06.15.20

Daines: We Must Keep Expansion of Telehealth for Montanans

U.S. SENATE – U.S. Senator Steve Daines today sent a bipartisan letter to Senate Leadership urging them to make permanent provisions in previous COVID-19 legislation that expanded telehealth services for Medicare beneficiaries.

“Telehealth has proven to be pivotal for many patients during the current pandemic, ensuring they receive the care they need while reducing the risk of infection and the further spread of COVID-19. We have all heard from our constituents about how effective and convenient it is,” Daines wrote. “Expanded Medicare coverage of telehealth services on a permanent basis—where clinically appropriate and with appropriate guardrails and beneficiary protections in place—would ensure that telehealth continues to be an option for all Medicare beneficiaries after the pandemic ends.”

Previous coronavirus legislation included provisions from the CONNECT for Health Act to increase access to telehealth services for Medicare beneficiaries during the COVID-19 pandemic.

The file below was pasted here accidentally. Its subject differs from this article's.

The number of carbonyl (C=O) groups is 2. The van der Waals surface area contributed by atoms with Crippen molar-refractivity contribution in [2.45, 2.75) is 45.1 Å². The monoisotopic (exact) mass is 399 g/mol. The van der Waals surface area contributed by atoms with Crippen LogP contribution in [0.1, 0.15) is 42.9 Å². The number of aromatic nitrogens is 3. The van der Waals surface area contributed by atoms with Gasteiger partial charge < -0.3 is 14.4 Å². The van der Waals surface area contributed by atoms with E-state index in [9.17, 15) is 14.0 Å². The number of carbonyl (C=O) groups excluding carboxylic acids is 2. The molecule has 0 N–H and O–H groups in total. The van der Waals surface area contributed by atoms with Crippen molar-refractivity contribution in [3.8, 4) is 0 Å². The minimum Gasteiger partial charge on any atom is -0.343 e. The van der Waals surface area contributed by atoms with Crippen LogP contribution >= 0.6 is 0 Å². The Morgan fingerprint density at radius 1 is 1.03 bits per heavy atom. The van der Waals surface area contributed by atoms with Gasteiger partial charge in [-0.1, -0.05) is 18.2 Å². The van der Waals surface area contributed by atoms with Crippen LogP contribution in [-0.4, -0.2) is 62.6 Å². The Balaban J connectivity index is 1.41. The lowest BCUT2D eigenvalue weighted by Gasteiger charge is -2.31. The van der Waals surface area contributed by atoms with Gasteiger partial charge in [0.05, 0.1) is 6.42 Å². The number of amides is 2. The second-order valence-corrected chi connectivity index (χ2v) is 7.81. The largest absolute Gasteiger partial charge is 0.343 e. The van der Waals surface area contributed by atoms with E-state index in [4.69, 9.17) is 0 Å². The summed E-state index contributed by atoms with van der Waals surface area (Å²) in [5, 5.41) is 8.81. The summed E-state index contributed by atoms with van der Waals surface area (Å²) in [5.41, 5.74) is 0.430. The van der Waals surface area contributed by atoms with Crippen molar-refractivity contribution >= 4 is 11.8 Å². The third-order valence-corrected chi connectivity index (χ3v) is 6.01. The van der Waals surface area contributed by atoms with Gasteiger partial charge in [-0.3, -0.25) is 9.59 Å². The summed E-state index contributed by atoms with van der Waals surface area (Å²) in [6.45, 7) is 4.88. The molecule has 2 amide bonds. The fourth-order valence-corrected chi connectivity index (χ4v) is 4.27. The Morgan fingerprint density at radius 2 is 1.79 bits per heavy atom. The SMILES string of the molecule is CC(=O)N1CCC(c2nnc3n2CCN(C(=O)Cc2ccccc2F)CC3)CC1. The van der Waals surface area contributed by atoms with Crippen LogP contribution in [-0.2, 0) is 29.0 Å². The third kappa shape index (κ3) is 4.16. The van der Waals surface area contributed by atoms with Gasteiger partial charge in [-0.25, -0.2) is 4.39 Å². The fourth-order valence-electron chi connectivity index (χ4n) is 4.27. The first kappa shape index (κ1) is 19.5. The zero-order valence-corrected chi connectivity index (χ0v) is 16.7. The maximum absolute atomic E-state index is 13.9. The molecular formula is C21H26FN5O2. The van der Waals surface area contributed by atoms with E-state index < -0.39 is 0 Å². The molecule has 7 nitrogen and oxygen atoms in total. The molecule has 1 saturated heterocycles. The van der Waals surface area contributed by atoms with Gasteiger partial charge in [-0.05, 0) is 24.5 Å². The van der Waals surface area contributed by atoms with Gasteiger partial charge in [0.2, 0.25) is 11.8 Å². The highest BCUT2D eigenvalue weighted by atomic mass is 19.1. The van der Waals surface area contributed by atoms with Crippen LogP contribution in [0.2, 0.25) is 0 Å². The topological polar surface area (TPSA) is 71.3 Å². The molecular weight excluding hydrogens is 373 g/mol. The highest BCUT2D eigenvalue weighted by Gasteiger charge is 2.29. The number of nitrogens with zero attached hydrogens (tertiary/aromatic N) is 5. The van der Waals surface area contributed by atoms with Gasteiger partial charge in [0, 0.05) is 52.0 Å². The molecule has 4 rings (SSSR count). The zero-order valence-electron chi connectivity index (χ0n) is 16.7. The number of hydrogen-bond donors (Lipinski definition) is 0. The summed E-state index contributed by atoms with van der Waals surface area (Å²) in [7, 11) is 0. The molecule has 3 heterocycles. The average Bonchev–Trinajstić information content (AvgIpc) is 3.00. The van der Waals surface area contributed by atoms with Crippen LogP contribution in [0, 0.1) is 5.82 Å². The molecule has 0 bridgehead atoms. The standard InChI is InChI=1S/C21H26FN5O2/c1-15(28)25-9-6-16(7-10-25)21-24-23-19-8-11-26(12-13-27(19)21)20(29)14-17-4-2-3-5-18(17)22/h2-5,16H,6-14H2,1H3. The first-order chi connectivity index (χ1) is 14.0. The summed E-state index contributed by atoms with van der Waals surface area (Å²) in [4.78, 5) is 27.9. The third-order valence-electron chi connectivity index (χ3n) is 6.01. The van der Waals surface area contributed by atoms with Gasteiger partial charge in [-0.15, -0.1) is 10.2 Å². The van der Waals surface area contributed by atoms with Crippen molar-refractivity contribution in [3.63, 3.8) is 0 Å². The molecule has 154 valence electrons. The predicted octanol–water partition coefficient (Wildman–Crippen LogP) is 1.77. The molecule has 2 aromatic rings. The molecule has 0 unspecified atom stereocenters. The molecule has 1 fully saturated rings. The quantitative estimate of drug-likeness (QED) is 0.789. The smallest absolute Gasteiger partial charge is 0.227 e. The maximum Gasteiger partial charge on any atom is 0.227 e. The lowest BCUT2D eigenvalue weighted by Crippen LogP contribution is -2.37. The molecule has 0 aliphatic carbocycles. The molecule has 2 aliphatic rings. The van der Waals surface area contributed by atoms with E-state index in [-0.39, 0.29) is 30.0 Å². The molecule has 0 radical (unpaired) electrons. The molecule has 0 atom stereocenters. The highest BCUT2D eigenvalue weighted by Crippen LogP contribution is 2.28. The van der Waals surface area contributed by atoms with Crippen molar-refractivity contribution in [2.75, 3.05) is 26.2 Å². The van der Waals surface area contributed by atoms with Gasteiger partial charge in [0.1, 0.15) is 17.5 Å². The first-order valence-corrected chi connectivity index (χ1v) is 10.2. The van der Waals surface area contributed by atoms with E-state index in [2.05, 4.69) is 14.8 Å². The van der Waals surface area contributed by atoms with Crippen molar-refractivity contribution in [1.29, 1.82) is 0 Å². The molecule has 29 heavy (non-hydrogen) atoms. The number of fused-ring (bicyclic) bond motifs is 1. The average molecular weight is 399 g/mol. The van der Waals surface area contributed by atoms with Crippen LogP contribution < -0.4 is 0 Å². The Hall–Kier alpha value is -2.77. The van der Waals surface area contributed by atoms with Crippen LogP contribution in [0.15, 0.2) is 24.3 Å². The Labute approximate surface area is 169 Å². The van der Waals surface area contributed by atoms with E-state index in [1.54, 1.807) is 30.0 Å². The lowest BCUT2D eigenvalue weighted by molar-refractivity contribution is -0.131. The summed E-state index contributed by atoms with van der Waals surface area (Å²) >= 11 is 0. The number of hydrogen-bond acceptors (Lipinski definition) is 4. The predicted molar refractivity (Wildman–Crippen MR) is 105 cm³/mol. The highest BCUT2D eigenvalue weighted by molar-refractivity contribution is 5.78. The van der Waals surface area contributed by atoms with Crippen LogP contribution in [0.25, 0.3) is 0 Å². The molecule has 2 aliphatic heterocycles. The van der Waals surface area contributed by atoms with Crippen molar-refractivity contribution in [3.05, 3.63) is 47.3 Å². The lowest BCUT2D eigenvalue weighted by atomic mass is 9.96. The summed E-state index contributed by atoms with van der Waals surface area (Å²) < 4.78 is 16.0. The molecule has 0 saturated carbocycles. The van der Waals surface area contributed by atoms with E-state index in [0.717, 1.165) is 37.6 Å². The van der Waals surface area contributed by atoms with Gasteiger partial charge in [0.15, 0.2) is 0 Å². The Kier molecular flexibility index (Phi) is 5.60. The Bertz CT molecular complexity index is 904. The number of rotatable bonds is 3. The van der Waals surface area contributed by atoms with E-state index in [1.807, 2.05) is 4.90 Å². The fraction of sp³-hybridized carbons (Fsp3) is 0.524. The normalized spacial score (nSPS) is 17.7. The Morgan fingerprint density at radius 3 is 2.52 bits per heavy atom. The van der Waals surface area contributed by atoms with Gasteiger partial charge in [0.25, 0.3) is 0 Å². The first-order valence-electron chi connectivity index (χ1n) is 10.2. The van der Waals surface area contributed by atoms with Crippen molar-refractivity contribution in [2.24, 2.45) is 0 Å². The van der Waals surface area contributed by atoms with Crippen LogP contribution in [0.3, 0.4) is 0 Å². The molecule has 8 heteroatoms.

Specifically, these laws provide the Secretary of Health and Human Services the authority to waive certain telehealth requirements, allow Federally Qualified Health Centers (FQHCs) and Rural Health Clinics (RHCs) to provide distant site telehealth services, and allow for the use of telehealth to conduct the face-to-face visit required to recertify a patient’s eligibility for hospice care.

To read the full letter, click HERE.

Background:

  • Senator Daines has been a champion for expanding telemedicine access for seniors in Montana.  
  • Senator Daines is a cosponsor of the CONNECT for Health Act to expand the use of telehealth and remote patient monitoring services in Medicare.
  • Senator Daines fought to ensure Montana’s seniors can receive consultations from their physicians, regardless of where they live, during the coronavirus pandemic.  Following a letter sent by Senator Daines, Medicare increased payments for audio telehealth, which is critical for Medicare beneficiaries in Montana that live in communities without sufficient broadband and internet connectivity.